The response felt almost as heavy-handed and misguided as the original piece. Male artists including Shawn Mendes and Harry Styles have in fact been the subjects of massive speculation about their sexualities: the NYT writer previously published a similar piece about Styles, while Mendes has spoken of the pressure of the constant discourse about his identity. (“I thought, ‘You fucking guys are so lucky I’m not actually gay and terrified of coming out,’ ” he told Rolling Stone. “That’s something that kills people.”) And there is no way that gimlet-eyed Swift has made the many references listed by accident: if you lead a horse to water, don’t be surprised when it drinks. Dignifying an overblown essay with such a severe response may in turn act as a rebuke to fans who have found identification and solace – or even just benign entertainment – in imagining, say, that Swift’s gaspingly sexy Reputation song Dress may be about her once-prominent friend, the model Karlie Kloss (“I don’t want you like a best friend”!), rather than its more likely subject, her then-boyfriend Joe Alwyn.
More than ever, pop stardom is an act of collective imagination. Swift may be one of the last monocultural stars – meaning your grandparents may have a passing awareness of who she is; her moves make tabloid headlines, not just niche gossip items, and prompt bland (but hardly offensive) jokes at awards ceremonies – but that monoculture is still a federation of distinct fanbases, each with their own interpretation of her. Thanks to social media, members of each of these Swiftian sub-tribes can find each other and imagine and inhabit their own version of her reality, forming community (if sometimes descending into entitlement). The Swift I enjoy is a little vindictive and surprisingly self-lacerating; others may value her loyalty to her friends, her honesty about her experiences with disordered eating, her goofiness, her assiduous capitalist instincts, or may have found in her some other prism through which to understand and appreciate some aspect of their identity – all of them valid parasocial relationships. Arguably, what Swift serves up is a constructed fiction with herself as the central character: why shouldn’t it compete with others?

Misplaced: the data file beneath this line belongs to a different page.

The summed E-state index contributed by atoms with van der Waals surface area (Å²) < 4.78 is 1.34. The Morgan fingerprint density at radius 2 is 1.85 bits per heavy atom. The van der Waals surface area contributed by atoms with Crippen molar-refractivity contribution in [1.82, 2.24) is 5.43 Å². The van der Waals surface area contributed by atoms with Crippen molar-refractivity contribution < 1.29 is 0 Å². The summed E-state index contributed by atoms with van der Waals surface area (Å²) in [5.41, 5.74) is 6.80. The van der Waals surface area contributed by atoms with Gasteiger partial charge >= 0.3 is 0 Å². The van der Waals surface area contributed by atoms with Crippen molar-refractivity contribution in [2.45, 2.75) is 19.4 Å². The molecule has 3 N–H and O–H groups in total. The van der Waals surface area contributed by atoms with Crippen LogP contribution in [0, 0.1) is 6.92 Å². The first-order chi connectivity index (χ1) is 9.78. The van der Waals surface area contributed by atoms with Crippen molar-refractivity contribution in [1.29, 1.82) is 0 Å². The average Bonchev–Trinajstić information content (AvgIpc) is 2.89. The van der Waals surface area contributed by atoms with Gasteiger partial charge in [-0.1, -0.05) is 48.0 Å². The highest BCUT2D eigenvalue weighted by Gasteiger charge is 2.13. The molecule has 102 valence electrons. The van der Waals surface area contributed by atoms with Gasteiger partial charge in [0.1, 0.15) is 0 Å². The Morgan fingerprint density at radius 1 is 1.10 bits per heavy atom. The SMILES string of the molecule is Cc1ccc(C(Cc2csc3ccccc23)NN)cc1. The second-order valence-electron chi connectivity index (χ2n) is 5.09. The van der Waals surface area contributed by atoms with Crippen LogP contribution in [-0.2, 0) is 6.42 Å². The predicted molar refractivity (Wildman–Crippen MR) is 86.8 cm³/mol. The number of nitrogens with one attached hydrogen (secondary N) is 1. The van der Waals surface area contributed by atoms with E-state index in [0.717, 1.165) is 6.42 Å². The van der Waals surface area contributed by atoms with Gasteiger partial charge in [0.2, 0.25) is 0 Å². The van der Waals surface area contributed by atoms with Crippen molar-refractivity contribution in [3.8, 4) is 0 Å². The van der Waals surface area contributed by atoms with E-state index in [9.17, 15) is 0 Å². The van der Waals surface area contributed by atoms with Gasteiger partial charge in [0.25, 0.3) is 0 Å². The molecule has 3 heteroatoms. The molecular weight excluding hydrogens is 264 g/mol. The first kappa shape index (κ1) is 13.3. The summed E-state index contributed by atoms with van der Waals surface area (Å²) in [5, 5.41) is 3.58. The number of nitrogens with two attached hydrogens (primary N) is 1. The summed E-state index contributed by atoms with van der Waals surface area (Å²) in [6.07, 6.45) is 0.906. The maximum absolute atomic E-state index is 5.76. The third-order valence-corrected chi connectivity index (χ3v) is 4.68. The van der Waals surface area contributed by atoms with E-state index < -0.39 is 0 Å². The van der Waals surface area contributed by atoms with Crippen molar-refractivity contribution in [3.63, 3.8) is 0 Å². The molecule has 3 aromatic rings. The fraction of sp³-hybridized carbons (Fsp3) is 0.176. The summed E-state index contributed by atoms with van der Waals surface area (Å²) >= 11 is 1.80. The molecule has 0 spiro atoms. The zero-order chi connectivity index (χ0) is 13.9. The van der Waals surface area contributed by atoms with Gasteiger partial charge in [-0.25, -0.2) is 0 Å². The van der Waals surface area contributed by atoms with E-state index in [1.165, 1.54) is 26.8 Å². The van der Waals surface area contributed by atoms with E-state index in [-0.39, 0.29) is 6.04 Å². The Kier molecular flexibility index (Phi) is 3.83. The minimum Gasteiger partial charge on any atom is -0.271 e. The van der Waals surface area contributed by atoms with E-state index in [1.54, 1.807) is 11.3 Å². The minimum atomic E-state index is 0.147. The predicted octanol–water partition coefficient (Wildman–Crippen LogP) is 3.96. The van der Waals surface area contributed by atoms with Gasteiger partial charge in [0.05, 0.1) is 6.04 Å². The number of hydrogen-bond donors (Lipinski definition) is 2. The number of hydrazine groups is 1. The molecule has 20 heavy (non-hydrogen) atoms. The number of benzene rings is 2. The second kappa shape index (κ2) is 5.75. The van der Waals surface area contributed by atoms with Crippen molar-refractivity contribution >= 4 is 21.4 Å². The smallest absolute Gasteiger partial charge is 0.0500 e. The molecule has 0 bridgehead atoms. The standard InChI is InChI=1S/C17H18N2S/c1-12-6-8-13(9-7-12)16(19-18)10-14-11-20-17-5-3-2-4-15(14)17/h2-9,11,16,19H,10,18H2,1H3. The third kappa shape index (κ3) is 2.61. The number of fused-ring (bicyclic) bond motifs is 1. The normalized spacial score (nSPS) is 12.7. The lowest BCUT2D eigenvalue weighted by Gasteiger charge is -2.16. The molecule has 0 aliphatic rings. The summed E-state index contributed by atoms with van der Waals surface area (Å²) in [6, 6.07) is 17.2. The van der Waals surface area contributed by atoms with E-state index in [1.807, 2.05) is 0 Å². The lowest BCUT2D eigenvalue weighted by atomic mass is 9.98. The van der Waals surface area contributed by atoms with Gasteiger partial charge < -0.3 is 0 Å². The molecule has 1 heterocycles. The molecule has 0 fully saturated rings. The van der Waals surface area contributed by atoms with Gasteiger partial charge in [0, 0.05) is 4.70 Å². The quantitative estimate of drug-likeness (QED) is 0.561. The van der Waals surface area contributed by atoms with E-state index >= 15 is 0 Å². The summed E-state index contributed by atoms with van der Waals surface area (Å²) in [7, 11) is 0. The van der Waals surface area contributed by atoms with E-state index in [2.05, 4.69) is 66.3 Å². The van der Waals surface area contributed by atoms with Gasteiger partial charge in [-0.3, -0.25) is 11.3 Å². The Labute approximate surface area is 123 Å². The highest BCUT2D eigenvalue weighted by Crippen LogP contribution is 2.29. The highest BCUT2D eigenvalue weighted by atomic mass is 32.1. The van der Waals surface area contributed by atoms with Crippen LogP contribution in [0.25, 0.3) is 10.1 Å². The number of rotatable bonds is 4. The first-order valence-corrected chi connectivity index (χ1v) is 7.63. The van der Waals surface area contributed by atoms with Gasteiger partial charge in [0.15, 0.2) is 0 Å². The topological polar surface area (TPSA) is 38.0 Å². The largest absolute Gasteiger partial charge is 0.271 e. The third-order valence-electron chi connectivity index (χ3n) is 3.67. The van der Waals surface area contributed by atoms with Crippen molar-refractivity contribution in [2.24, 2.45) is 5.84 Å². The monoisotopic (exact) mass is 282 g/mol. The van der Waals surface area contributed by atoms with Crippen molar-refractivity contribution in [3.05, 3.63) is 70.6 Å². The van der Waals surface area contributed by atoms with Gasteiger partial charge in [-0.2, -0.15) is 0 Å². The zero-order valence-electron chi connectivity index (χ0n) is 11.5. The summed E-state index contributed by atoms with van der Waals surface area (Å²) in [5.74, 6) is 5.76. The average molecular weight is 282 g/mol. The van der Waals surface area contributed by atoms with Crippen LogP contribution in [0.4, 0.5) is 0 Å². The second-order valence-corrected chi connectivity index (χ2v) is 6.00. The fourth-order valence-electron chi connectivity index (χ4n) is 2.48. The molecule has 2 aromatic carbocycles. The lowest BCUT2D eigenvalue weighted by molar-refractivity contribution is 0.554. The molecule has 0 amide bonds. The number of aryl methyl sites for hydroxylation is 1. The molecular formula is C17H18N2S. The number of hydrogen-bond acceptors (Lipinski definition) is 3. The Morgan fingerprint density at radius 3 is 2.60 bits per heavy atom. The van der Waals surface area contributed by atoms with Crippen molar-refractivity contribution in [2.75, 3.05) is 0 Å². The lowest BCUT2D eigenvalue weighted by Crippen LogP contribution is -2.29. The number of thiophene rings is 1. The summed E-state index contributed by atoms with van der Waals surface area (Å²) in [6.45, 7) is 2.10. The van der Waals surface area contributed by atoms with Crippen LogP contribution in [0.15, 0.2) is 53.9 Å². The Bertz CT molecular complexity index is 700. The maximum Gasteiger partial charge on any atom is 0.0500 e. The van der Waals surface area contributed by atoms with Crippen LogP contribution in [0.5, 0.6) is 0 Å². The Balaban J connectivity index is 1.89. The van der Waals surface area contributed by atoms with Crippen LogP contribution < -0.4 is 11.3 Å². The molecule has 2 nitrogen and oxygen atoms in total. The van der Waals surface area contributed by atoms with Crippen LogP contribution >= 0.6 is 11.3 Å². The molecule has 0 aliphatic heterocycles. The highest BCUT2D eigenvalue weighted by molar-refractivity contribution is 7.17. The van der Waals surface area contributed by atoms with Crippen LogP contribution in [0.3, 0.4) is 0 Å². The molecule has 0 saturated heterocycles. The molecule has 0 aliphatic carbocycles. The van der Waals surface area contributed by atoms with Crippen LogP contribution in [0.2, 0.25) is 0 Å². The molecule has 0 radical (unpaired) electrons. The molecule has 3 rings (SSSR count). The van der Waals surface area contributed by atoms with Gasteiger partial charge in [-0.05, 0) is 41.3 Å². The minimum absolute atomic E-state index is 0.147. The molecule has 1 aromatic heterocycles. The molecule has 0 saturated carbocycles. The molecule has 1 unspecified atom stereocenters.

It’s these playful and personal mutations that keep a star like Swift interesting at a time when her carefully managed media omnipresence and tightly plotted breadcrumb trails have started to feel a little tedious, laden with thudding predictability. (Does the snake-green dress she wore to the Golden Globes at the weekend mean that the serpent-referencing Reputation (Taylor’s Version) is coming? Is the pope Catholic?) For many onlookers, that wearying feeling struck again when reading her lone recent interview, for Time’s person of the year cover, which seemed disappointingly uninquiring and intent on validating her version of events – namely that she was “cancelled” in the wake of her feud with Kim Kardashian and Kanye West, when in fact it resulted in one of the most successful albums of her career – rather than pushing deeper into the fertile ground where her self-conception rubs up against public interpretation. The most abiding images of Swift this past year show pop’s biggest outlier standing alone on stage at the Eras tour, bedazzled with sequins. She cuts a formidable figure in her class of one – but it’s in the unruly exquisite corpse of pop fandom and stardom that the most meaningful rewards are found.